As a Long Island divorce attorney, I’ve seen that when planning a wedding, the last thing couples think of is how the location matters if they were to get divorced. Some couples may get married in New York State for the luxury of the Hamptons or the beautiful scenery upstate, but not live in New York. On the other hand, couples who have resided their entire lives in New York may decide to move out of state after their marriage. Years later, while residing in Massachusetts or Florida, that same couple may have a child and years after that, that same couple may decide that a divorce is the best option for them. While New York will have jurisdiction over the couple’s marital status because the marriage was performed in New York, that is not the only issue present in a divorce matter.
How Can My Child Support and Custody Matters Be Resolved in New York?
When you are discussing your pending divorce with your Long Island Divorce Attorney, it is important to inform him or her whether or not you have children with your partner, and more importantly where these children reside if they do not reside within New York State. Section 76 of New York’s Domestic Relations Law provides that New York may only make a determination of child custody if New York is the child’s home state on the date the action is commenced or “was the home state of the child within six months before the commencement of the proceeding and the child is absent from th[e] state but a parent or person acting as a parent continues to live in the state.”
Additionally, the Domestic Relations Law provides that New York may be able to exercise jurisdiction over an unemancipated child if no other state has jurisdiction over the child, or the home state of the child declines to exercise such jurisdiction upon the belief that New York is the more appropriate forum. If the child’s home state declines to exercise jurisdiction, such refusal must be grounded in the belief that the child and the child’s parents have a significant connection with New York aside from their physical presence, there must be substantial evidence in the state concerning the child’s care, protection, and personal relationships, and all courts which could exercise jurisdiction over the child have declined to do so.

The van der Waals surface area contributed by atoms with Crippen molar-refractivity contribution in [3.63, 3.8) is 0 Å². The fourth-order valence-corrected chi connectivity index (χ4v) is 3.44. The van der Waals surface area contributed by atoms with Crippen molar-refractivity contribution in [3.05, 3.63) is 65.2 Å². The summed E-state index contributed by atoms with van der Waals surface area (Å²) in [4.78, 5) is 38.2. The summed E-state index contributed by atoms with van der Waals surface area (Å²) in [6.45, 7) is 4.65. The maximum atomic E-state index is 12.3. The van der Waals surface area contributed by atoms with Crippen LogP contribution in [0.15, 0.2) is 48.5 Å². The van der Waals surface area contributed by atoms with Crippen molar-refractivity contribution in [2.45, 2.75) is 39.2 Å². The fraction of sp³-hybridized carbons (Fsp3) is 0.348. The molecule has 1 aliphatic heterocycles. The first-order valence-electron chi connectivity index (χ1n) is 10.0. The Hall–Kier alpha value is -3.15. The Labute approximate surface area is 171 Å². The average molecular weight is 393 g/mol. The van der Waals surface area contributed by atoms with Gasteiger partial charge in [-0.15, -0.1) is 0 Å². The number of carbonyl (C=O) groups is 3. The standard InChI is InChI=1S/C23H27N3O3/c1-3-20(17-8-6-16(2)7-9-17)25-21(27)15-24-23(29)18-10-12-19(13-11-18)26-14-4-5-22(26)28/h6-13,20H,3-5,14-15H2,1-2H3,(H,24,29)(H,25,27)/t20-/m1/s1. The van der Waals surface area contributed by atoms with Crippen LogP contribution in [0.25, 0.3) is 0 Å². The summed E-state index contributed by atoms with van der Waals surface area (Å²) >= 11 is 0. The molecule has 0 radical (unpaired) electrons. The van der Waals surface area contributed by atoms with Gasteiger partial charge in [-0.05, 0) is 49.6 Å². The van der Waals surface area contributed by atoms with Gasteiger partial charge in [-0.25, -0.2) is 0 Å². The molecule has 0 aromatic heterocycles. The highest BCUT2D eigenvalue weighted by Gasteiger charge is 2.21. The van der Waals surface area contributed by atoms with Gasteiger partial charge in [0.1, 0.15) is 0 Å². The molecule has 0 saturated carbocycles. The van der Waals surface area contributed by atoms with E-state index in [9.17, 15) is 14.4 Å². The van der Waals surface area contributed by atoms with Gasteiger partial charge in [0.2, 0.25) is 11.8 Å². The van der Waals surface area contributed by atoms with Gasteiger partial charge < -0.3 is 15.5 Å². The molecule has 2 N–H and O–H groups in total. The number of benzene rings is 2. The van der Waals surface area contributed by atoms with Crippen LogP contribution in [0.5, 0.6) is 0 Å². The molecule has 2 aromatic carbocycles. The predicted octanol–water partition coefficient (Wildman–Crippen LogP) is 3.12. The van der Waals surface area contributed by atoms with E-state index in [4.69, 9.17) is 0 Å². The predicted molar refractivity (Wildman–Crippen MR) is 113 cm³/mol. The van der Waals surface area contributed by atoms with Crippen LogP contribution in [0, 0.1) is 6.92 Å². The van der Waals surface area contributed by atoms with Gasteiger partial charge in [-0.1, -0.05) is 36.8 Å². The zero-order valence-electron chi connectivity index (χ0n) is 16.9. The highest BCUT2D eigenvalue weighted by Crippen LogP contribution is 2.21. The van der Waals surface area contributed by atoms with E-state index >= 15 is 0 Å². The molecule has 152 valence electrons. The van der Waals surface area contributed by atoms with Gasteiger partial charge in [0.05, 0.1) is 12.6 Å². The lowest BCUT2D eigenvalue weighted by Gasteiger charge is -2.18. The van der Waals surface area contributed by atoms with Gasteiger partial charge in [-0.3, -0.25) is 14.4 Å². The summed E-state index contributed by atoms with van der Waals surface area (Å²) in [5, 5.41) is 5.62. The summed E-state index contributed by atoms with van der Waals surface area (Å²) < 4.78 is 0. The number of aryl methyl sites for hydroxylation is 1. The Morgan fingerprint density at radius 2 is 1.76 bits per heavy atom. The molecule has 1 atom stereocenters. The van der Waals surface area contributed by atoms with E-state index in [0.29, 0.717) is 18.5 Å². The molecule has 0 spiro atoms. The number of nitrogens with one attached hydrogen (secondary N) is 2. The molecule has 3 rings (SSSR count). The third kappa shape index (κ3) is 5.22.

What Does “Home State” Mean?
A common question parents have for their Long Island Divorce Attorney is “What does it mean for New York to be my child’s home state?” Thankfully, the New York legislature realized parents would have this question, and set forth an exact definition in the statute. A child’s home state is the state in which he or she resided with a parent or person acting as a parent for “at least six consecutive months immediately before the commencement of the child custody proceeding.” Domestic Relations Law § 75-a(7). Because the statute is very specific, it is clear that it is not sufficient that your child resided in New York sporadically throughout his or her life for a period totaling six months. But what about your three month old? The home state of a child under six months old is “the state in which the child lived from birth with any of the persons mentioned.” Id.
Although the statute permits New York to exercise jurisdiction over a child who resides within the state on the date of the commencement of the proceeding, Valentin v. Valentin demonstrates how the Second Department is inclined to look to where the child resided in the months immediately preceding the filing. Valentin v. Valentin, 167 A.D.2d 390 (2d Dep’t 1990). In that instance, the child resided in California with the mother “from about November 1987 to August 1988 when the child was taken to New York by the  husband.” Id. at 391. The husband thereafter filed for divorce and demand for child custody in New York, alleging the New York courts could resolve issues of custody because the child was residing in the state on the commencement date. However, because the child had resided in California for nine months prior, California was deemed the child’s home state even though the child was now in New York. In other words, “New York cannot assume jurisdiction over  custody [issues] pursuant to Domestic Relations Law §75-d(1)(b),  if the child has a ‘home state’ other than New York. Id.
What Does This Mean for Me?
As always, your Long Island Divorce Attorney will provide you with the best advice in this area. But as long as you are aware that the most important thing for getting your child custody case into court is where your child has resided for the last six months, you are on a good path to begin.
Questions About Child Custody and Visitation on Long Island?
To learn more about what you need to know about Child Custody on Long Island, visit this page on Child Custody or contact us at 631-923-1910 for a complimentary consultation.
Long Island Divorce Attorney Can Answer Your Questions About Child Custody
Have questions about Child Custody on Long Island? The compassionate and experienced Long Island Divorce Attorneys at Robert E. Hornberger, Esq., PC are here to help. We have a long and successful history of representing couples and individuals in Nassau and Suffolk County in their Child Support and Custody matters. Contact us at 631-923-1910 for a complimentary divorce consultation, or fill out the form on this page and we’ll get right back to you.